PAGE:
The Arkansas Bankers Association said Tuesday that Arkansas banks are taking "aggressive steps" to keep customers and employees safe amid the COVID-19 outbreak.
The association said banks are aiming to deliver more products and services through enhanced mobile and digital channels even while brick-and-mortar branches remain open, some at limited capacity.
"I applaud the thought and attention to detail our member banks are taking during this difficult time," ABA Board Chairman Rob Robinson IV said in a news release. Robinson is also community president and senior credit officer for Simmons Bank. "Our banks have always placed the interests of their customers and communities as their mission focus, that does not change in today's challenging environment."
According to the ABA, federal and state regulation requires financial institutions to have continuity plans and processes in place to address pandemic response scenarios.
Each bank's plan may differ slightly, the ABA said. Many include encouraging customers to use drive-through, digital and ATM/ITM channels for basic transactions; temporarily closing or limiting lobby access; having customers call ahead to make in-person visits; enhancing cleaning and sanitary practices; allowing some staff to work remotely; and implementing travel restrictions for workers.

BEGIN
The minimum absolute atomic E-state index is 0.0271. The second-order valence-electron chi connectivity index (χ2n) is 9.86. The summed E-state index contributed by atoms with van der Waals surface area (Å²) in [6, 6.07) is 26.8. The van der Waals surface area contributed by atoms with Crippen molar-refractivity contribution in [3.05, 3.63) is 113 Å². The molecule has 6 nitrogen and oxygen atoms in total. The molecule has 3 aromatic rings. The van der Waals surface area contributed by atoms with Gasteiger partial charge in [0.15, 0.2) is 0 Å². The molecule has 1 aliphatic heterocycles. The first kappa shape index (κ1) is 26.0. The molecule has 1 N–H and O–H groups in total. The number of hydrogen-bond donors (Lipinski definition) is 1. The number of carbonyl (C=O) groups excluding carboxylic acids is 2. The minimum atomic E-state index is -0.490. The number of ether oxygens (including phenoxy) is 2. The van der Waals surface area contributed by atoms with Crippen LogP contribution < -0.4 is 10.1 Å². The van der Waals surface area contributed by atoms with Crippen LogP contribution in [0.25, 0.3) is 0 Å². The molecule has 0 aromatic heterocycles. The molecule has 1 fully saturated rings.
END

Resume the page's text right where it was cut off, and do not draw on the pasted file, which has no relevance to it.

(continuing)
On Monday, First Arkansas Bank & Trust of Jacksonville announced it would begin serving most customers at physical branches only in drive-throughs. Customers who needed specialized products or services, including access to safe deposit boxes, lending, mortgages or wealth management, would be seen by appointment only. The company also encouraged customers to use its live teller service through interactive teller machines.
Centennial Bank and Simmons Bank made similar moves. Centennial made lobby access appointment-only, conducting most business through drive-throughs and directing customers to digital channels including its website and smartphone app.
"The banks in Arkansas are some of the strongest in the nation," Gov. Asa Hutchinson said in a statement. "They are leaders in innovation and sound banking practices and the public should feel confident that our banking system will carry us through the current challenges."